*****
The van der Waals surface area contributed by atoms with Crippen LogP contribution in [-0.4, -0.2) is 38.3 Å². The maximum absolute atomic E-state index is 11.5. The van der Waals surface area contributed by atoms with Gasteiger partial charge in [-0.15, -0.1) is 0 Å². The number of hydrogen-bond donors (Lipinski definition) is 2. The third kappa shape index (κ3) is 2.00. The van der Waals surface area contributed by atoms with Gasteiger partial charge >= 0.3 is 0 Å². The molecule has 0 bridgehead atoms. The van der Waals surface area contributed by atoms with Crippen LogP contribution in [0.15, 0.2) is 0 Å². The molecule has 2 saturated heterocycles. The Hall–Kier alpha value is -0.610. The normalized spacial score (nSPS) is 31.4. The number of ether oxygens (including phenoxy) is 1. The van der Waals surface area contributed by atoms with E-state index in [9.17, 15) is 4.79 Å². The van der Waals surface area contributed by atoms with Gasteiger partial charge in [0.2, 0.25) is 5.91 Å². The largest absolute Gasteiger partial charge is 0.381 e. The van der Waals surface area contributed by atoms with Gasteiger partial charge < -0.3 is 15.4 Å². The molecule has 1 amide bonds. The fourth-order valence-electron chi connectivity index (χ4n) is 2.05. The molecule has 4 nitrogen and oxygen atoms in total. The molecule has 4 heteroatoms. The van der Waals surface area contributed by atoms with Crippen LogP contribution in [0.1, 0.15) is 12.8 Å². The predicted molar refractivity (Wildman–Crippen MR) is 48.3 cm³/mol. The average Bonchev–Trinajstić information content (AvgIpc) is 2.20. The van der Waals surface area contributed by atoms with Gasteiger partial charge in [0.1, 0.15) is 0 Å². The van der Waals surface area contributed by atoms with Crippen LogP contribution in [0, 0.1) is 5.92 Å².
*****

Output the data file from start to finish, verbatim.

The van der Waals surface area contributed by atoms with Crippen LogP contribution in [-0.4, -0.2) is 38.3 Å². The maximum absolute atomic E-state index is 11.5. The van der Waals surface area contributed by atoms with Gasteiger partial charge in [-0.15, -0.1) is 0 Å². The number of hydrogen-bond donors (Lipinski definition) is 2. The third kappa shape index (κ3) is 2.00. The van der Waals surface area contributed by atoms with Gasteiger partial charge >= 0.3 is 0 Å². The molecule has 0 bridgehead atoms. The van der Waals surface area contributed by atoms with Crippen LogP contribution in [0.15, 0.2) is 0 Å². The molecule has 2 saturated heterocycles. The Hall–Kier alpha value is -0.610. The normalized spacial score (nSPS) is 31.4. The number of ether oxygens (including phenoxy) is 1. The van der Waals surface area contributed by atoms with E-state index in [9.17, 15) is 4.79 Å². The van der Waals surface area contributed by atoms with Gasteiger partial charge in [0.2, 0.25) is 5.91 Å². The largest absolute Gasteiger partial charge is 0.381 e. The van der Waals surface area contributed by atoms with Gasteiger partial charge < -0.3 is 15.4 Å². The molecule has 1 amide bonds. The fourth-order valence-electron chi connectivity index (χ4n) is 2.05. The molecule has 4 nitrogen and oxygen atoms in total. The molecule has 4 heteroatoms. The van der Waals surface area contributed by atoms with Crippen LogP contribution in [0.1, 0.15) is 12.8 Å². The predicted molar refractivity (Wildman–Crippen MR) is 48.3 cm³/mol. The average Bonchev–Trinajstić information content (AvgIpc) is 2.20. The van der Waals surface area contributed by atoms with Gasteiger partial charge in [0.1, 0.15) is 0 Å². The van der Waals surface area contributed by atoms with Crippen LogP contribution in [0, 0.1) is 5.92 Å².